Title IX of the Education Amendments of 1972 (Title IX) prohibits discrimination on the basis of sex in any education programs and activities that receive federal financial assistance. Federal financial assistance typically consists of grants or loans made available by the federal government to fund things such as student scholarships and improvements to school facilities. Thus, it seemed easy enough for a private school that did not want to be subjected to Title IX compliance obligations to accomplish that goal simply by not accepting certain federal funds.
However, several recent federal district court decisions suggest that it could be far more difficult for a private school – even one that has not accepted more traditional forms of federal funding – to avoid compliance with Title IX. What is the culprit? It is the school’s relief from federal taxes under Section 501(c)(3) that “qualifies as federal financial assistance under Title IX, according to the courts in Buettner-Hartsoe v. Baltimore Lutheran High School Association and E.H. v. Valley Christian Academy.
The Buttner-Hartsoe Outcome
Concordia Preparatory School (CPS), previously known as Baltimore Lutheran High School, is a religiously affiliated private school that is exempt from federal income taxes under Section 501(c)(3). CPS received no direct federal funding until March or April 2020, when it applied for and received a Paycheck Protection Act loan from the U.S. Small Business Administration.
CPS was sued for violations of Title IX by five female students who variously attended CPS from Fall 2014 through Spring 2019, alleging that the school officials failed to adequately address their numerous complaints of sexual assault and verbal sexual harassment by male CPS students. CPS moved to dismiss the lawsuit, claiming that it is not subject to Title IX Jurisdiction because it was not a recipient of direct federal financial assistance during the period relevant to the students’ alleged Title IX violations.
The Court disagreed, however, relying on dicta in Regan v. Taxation with Representation, a 1983 Supreme Court decision, to support for the premise that Section 501(c)(3) tax exempt status is “a form of subsidy and the equivalent of a cash grant” to the school. The Court rejected the notion that only institutions that directly apply for federal aid, or receive checks directly from the federal government, are subject to regulation under Title IX.
The Decision in E.H. v. Valley Christian Academy
In the second case, E.H., a female student at Cuyama Valley High School, earned a spot as wide receiver on Cuyama Valley’s varsity football team in 2021. At the conclusion of an away game against defendant Valley Christian Academy (VCA), a religiously affiliated private school, in which E.H. played for Cuyama Valley, VCA’s athletes, coaches, and parents realized that E.H. was a female and collectively glared at her while shaking their heads in disbelief, according to the lawsuit. E.H. felt humiliated and embarrassed by the reaction toward her. Several days later, VCA informed Cuyama Valley that E.H. was not welcome on VCA’s field to compete in further football games because she was a female, thereby restricting her ability to compete in scholastic sports activities.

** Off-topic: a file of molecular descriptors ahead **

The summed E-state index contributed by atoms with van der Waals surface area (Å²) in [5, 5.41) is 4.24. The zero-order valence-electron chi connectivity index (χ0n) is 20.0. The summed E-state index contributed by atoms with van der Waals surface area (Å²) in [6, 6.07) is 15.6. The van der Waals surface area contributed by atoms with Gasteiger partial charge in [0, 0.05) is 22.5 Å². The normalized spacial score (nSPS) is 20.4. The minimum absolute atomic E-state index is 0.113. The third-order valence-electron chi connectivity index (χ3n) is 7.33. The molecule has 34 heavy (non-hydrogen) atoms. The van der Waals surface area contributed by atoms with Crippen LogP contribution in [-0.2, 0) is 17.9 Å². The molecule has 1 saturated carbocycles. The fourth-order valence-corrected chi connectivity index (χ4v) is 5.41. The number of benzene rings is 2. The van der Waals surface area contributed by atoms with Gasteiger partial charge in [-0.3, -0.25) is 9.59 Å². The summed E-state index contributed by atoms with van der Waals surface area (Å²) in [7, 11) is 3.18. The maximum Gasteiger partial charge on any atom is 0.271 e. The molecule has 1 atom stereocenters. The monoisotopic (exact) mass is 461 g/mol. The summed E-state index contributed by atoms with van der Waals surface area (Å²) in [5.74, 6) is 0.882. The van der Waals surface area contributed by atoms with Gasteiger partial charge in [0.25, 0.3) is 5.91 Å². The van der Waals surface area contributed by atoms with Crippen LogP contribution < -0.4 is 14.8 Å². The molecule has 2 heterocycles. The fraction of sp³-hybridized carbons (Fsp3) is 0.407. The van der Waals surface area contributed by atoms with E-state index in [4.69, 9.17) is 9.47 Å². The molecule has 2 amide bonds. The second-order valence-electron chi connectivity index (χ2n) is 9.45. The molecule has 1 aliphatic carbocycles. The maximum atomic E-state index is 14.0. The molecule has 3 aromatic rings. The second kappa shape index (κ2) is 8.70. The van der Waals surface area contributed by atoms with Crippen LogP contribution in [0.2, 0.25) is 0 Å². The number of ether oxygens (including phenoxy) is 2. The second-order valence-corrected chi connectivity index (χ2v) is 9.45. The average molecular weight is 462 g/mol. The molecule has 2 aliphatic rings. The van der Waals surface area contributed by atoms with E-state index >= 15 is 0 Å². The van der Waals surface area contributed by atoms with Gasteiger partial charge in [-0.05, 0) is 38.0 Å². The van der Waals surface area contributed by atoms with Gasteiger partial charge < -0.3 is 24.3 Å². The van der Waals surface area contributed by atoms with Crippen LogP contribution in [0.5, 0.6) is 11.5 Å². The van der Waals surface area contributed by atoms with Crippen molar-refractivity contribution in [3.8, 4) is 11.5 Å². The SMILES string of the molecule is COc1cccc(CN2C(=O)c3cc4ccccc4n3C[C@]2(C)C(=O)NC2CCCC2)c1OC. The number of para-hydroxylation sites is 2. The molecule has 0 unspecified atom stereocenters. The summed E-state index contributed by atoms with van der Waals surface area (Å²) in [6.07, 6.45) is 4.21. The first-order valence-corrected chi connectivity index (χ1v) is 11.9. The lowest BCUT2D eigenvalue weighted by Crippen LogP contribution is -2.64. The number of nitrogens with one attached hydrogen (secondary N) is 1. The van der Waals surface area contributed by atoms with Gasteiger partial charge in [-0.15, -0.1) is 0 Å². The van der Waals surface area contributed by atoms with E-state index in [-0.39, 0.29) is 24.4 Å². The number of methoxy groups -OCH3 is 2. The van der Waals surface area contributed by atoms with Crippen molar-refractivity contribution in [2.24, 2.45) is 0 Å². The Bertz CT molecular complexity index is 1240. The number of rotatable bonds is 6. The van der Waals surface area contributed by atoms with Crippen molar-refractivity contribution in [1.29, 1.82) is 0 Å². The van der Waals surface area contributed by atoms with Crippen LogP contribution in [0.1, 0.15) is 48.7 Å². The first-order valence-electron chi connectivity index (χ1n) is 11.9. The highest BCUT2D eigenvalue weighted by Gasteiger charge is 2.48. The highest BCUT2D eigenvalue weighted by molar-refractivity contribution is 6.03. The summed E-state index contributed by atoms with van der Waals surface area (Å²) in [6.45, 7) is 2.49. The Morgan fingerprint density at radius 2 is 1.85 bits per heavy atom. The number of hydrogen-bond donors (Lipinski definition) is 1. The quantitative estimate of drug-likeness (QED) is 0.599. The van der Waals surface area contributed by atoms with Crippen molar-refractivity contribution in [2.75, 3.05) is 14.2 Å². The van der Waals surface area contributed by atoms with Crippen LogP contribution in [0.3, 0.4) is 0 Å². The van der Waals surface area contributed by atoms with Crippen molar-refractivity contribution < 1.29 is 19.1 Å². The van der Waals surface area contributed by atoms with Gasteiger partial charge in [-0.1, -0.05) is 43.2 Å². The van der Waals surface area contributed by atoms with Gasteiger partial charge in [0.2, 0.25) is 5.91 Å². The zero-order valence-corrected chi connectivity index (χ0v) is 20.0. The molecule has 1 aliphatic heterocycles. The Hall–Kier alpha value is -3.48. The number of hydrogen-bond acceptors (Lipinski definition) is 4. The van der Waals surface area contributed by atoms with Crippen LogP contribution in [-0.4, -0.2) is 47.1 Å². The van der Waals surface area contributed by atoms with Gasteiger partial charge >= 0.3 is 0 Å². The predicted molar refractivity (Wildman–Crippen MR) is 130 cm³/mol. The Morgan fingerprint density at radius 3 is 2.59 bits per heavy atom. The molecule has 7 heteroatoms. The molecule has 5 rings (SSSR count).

E.H. sued VCA for sex discrimination and/or hostile environment in violation of Title IX, and the school moved to dismiss the claim, asserting that it did not receive direct federal financial assistance and thus was not subject to oversight or liability under Title IX. The Court sided with E.H, agreeing that VCA derives financial assistance from the federal government in the form of its tax-exempt status. The Court cited the “plain purpose of [Title IX],” which “is clearly to eliminate discrimination in programs or activities benefitting from federal financial assistance ” and rejected the notion that that “distinctions as to the method of distribution of federal funds or their equivalent . . .” should override Title IX’s clear mandate.
The Court further concluded that VCA was a recipient of direct federal financial assistance for Title IX purposes because the school had received a loan under the federal Paycheck Protection Program, noting that a PPP loan is tantamount to “federal financial assistance.”
What Do These Decisions Mean for Private Schools and Organizations?
Both Buttner-Hartsoe and E.H. appear to be outliers in the sense that there is little, if any, direct support for the Courts’ conclusions in the context of Title IX. Ultimately, both decisions may be overturned on appeal. If, instead, the decisions are indicative of a growing trend toward acceptance of tax-exempt status as a form of direct federal financial assistance, the potential implications are significant for private schools and tax-exempt organizations that heretofore have not accepted traditional sources of direct federal financial assistance and have assumed that they were beyond Title IX oversight. Tax-exempt schools and entities that provide educational programs and services may suddenly have to consider coming into full compliance with Title IX’s regulatory requirements.
We will continue to follow these decisions and provide relevant updates. In the interim, if you need assistance with Title IX policies and procedures or have any other higher education-related issues or questions for your institution, please contact Timothy Hughes, email@example.com, or Doug Taylor, firstname.lastname@example.org, or your current Bean, Kinney & Korman attorney.
This article is for informational purposes only and does not contain or convey legal advice. Consult a lawyer. Any views or opinions expressed herein are those of the authors and are not necessarily the views of any client.